Sunday, October 03, 2010

What "Unreached" Really Means

This Sunday I talked about the passion of William Carey to reach "unreached" people groups, specifically the people of India. He not only became the father of modern day missions, but he also helped give us global view of evangelism.

In the 1700's the unreached people groups were called "heathen," but in the 1970's it was Ralph Winter, at the Lusanne conference, that first defined the term "unreached people groups."

Here's a summary: Unreached people are not those who have heard; unreached people are those who cannot hear. The difference is access to the gospel message not receiving the gospel. Unreached people groups are unreached for a reason. They are hard to get to, governments set up barriers, the culture is resistant, etc.

If you are interested in learning more, the Joshua Project details the scope and breadth of the need in our world.

Here is a link to what College Park is doing to reach unreached people.

Saturday, October 02, 2010

Evangelicals, Adoption and Foster Care

One of my dreams is to see the Foster Care system flooded with Evangelical believers. Imagine what would happen if 2,000 believers from every State in the Union decided to enlist in providing abused and neglected children a safe and caring home. Imagine what a testimony it would be to the overtaxed, underpaid, and highly vilified Department of Child Services to see this many followers of Jesus live out their faith.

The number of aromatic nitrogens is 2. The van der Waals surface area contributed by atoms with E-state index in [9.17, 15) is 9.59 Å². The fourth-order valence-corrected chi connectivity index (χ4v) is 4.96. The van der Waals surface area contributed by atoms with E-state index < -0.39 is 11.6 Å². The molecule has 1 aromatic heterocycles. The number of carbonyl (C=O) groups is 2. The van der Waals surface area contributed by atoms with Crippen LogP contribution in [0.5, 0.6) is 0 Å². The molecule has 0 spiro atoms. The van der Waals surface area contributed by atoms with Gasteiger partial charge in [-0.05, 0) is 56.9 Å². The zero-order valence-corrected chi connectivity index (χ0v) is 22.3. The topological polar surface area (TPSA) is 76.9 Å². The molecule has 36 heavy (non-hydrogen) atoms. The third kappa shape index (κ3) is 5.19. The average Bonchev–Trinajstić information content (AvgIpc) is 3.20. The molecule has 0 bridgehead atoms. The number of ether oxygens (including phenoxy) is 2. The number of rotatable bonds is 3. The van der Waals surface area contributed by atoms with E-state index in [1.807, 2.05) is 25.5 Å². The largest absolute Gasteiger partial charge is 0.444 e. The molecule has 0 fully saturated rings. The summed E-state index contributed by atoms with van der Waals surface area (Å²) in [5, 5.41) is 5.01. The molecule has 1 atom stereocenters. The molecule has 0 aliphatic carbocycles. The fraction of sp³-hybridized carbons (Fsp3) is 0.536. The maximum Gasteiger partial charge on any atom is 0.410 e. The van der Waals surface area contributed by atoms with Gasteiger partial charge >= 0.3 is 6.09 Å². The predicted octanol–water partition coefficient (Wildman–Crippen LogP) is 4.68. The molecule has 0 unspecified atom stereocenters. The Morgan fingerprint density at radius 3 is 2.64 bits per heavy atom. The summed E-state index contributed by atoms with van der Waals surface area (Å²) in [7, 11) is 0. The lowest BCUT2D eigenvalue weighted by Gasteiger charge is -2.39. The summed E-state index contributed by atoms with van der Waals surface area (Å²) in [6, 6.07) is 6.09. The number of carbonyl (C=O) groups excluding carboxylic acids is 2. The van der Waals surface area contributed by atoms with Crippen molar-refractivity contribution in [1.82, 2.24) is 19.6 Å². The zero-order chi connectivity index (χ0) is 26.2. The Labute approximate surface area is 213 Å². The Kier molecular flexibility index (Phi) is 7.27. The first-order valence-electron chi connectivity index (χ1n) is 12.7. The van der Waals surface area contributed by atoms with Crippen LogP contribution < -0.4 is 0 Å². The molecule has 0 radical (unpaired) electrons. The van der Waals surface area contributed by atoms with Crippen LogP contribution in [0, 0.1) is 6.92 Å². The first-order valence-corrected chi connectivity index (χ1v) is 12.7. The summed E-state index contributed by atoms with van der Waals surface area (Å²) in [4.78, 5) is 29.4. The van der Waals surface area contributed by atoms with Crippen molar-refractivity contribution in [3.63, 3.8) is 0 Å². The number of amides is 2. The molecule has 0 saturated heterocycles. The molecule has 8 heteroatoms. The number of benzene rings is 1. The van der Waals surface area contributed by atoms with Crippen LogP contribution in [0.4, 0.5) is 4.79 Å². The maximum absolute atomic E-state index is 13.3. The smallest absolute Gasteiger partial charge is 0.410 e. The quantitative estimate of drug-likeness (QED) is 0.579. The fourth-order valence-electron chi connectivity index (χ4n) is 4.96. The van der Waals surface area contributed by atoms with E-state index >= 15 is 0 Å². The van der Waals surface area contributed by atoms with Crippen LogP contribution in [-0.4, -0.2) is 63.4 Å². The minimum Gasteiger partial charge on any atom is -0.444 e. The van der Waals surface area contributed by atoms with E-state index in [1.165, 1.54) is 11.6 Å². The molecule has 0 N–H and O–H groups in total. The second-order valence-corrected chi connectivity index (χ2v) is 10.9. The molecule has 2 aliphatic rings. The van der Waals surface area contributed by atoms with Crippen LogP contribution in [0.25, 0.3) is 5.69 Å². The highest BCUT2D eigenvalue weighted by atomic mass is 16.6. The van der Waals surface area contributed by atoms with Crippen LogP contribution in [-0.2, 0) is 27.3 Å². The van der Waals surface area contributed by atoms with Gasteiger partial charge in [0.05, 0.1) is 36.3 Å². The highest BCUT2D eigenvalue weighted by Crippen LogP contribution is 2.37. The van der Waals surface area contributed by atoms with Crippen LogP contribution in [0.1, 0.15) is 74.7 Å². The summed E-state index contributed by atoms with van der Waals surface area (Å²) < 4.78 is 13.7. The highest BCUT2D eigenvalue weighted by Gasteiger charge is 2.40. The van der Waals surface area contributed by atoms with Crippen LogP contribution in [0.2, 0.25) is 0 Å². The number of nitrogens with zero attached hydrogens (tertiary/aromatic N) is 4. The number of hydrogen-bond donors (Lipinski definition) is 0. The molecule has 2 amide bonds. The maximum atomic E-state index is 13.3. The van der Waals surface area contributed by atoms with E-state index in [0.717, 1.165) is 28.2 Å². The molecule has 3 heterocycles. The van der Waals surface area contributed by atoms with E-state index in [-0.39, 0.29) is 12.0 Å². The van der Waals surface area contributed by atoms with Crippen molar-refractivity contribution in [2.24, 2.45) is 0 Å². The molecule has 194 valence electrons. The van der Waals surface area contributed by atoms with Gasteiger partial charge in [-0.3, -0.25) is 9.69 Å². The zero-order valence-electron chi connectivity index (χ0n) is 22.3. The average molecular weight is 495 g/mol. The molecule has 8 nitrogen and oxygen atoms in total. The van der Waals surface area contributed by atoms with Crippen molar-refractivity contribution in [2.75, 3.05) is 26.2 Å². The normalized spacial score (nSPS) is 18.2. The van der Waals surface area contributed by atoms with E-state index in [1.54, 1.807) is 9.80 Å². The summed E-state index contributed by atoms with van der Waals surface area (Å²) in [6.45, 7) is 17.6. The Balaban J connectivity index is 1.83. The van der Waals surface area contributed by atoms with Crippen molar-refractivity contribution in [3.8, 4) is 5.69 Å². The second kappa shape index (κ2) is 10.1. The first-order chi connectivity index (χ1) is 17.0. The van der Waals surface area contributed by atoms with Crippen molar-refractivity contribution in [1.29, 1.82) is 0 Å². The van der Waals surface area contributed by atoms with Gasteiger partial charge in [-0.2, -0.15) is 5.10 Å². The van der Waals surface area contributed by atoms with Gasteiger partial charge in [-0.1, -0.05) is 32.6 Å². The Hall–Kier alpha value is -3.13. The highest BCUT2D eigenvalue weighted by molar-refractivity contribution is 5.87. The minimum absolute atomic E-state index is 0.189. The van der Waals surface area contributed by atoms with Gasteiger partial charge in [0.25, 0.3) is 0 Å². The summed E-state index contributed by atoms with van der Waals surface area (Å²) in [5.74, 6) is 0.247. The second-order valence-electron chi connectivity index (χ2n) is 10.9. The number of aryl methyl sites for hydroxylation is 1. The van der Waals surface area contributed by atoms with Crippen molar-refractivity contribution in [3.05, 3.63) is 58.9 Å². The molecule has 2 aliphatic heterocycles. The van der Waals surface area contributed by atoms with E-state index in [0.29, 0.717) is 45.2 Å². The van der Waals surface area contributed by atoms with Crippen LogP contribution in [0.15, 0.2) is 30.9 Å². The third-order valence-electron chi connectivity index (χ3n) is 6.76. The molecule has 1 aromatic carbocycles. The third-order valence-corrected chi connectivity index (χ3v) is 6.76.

A recent article in the Wall Street Journal cataloged what may be the early signs of a similar movement. It chronicles the recent interest by Focus on the Family, Rick Warren, and Russell Moore from Southern Seminary as an indication that adoption and foster care are starting to get some much needed attention.

The article clearly has a bias: "one wonders how these evangelical adoptive parents overcome their own desire for control, bring a stranger into their home, and then take responsibility for raising him."

But it ends well: "The most persuasive explanation comes from the author of that article, Leslie Leyland Fields, who exhorts her readers: "We are not sovereign over our children—only God is. Children are not tomatoes to stake out or mules to train, nor are they numbers to plug into an equation. They are full human beings wondrously and fearfully made. Parenting, like all tasks under the sun, is intended as an endeavor of love, risk, perseverance, and, above all, faith."